Re: Data rate standards vs internal switching standards
Roy Bynum wrote:
> Rohit, et al,
> What is to prevent some unscrupulous vendor from sell a non WAN/MAN support
> capable version of 10GbE to someone? Are we to be responsible for adding to
> the "caveat emptier" atmosphere of this industry? As it is, a lot of the
> sales and marketing people in this industry have the habit of advertising
> and sell functionality that they do not have. Are we to become part of
> that, by creating a "cheap" version of a protocol that causes support
> problems for customers?
I'm not aware that Gigabit Ethernet, Fibre Channel, IBM ESCON(TM), etc. are
perceived as "cheap" protocols. On the contrary, my perception is that they are
very cost-effective protocols, much more so than their WAN counterparts. I have
pointed out in a previous note that LAN and SAN links of significant distance
(up to 10's of km) are widely deployed in LAN and SAN applications.
Relative to customer support problems: the Gigabit Ethernet Physical Layer is
heavily based upon the Fibre Channel Physical Layer, which in turn is heavily
based upon the ESCON Physical and Signaling layers. I have personally worked on
all three. Most of the same facilities to provide link fault detection as well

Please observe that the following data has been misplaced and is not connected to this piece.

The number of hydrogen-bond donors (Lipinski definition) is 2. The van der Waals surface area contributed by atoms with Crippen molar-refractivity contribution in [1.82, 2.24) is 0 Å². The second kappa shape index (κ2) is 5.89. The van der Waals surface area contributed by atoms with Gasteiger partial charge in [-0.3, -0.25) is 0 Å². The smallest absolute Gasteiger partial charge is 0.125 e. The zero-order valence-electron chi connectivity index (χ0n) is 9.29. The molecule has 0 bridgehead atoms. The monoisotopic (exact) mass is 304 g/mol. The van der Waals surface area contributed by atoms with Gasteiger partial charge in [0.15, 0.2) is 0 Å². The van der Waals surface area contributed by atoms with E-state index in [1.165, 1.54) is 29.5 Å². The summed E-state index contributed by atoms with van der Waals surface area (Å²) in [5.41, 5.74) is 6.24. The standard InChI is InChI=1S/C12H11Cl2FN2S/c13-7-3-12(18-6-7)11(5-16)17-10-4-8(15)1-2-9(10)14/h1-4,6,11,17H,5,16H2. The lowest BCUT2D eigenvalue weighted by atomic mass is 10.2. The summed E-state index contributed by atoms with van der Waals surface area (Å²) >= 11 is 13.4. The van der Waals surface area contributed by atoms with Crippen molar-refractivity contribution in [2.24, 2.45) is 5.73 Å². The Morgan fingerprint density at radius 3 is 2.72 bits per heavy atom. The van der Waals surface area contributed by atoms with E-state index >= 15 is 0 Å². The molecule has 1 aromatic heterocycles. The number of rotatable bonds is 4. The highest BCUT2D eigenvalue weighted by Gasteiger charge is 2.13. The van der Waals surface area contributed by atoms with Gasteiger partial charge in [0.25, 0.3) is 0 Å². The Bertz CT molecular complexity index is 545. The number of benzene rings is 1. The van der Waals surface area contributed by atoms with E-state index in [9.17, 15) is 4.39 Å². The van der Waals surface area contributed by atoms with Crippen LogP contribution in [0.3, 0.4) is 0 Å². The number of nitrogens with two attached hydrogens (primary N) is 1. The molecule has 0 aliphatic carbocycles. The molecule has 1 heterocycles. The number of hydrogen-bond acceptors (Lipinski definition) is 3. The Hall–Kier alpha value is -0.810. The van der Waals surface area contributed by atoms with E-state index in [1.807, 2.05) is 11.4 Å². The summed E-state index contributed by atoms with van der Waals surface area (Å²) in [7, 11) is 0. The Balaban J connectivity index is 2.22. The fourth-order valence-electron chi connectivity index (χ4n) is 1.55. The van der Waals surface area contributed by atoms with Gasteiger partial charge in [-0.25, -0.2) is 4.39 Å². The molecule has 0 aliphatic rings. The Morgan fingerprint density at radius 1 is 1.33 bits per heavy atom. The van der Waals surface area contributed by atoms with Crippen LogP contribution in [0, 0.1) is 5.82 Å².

as protocols capable of providing fault tolerance and isolation exist in all
three. Most mission critical transactions in the USA and a very large portion
worldwide still employ ESCON channels for reliable data transport with 100% data
integrity and zero downtime. Whatever part of a transaction goes out on a WAN is
still guaranteed by protocols at a higher level than the optical transport. I
can make a pretty good case for GbE and its follow-on, 10 GbE being as reliable
as ESCON and far more cost effective (primarily due to volume).
Just because the LAN and SAN camps approach customer support from a different
viewpoint than does the WAN camp, please don't jump to the conclusion that their
solution is inferior. It is CLEARLY orders of magnitude more cost effective. I
know that I don't fully understand the WAN solutions for reliable data
transport, but I am interested in a serious discussion of the inadequacies of
Ethernet in meeting customer support objectives.
> The whole reason for the proposal of a 9.584 MAC transfer rate was to allow
> the standardization of an optical 10GbE protocol that has the support
> functionality that is recognized by the optical networking industry. There
> are several people on this reflector that are also participants in the
> Optical Interoperability Forum (OIF) that was started by data communications
> vendors, among others.
Many very experienced and highly respected 802.3 members have proposed several
solutions to 10 vs. 9.58464 MAC/PLS rate objective.
Recently, Ariel Hendel of Sun has proposed a 10 Gbps rate solution along with a
variable IPG. I consider this to be a reasonable compromise (not my best choice)
to settle this outstanding objective. I have still not heard any good technical
reasons as to why this solution would not work. Would you care to offer clear,
succinct reasons to this effect?
P.S. My choice is to use 802.3x flow control between the two rates and configure
the network to prevent/minimize packet loss.
> I joined this group for the specific purpose of preventing the spread of an
> optical protocol that belonged on copper, not on fiber. I have no issue
> with 10.0 MAC transfer rate for copper, it can not be implemented of 100s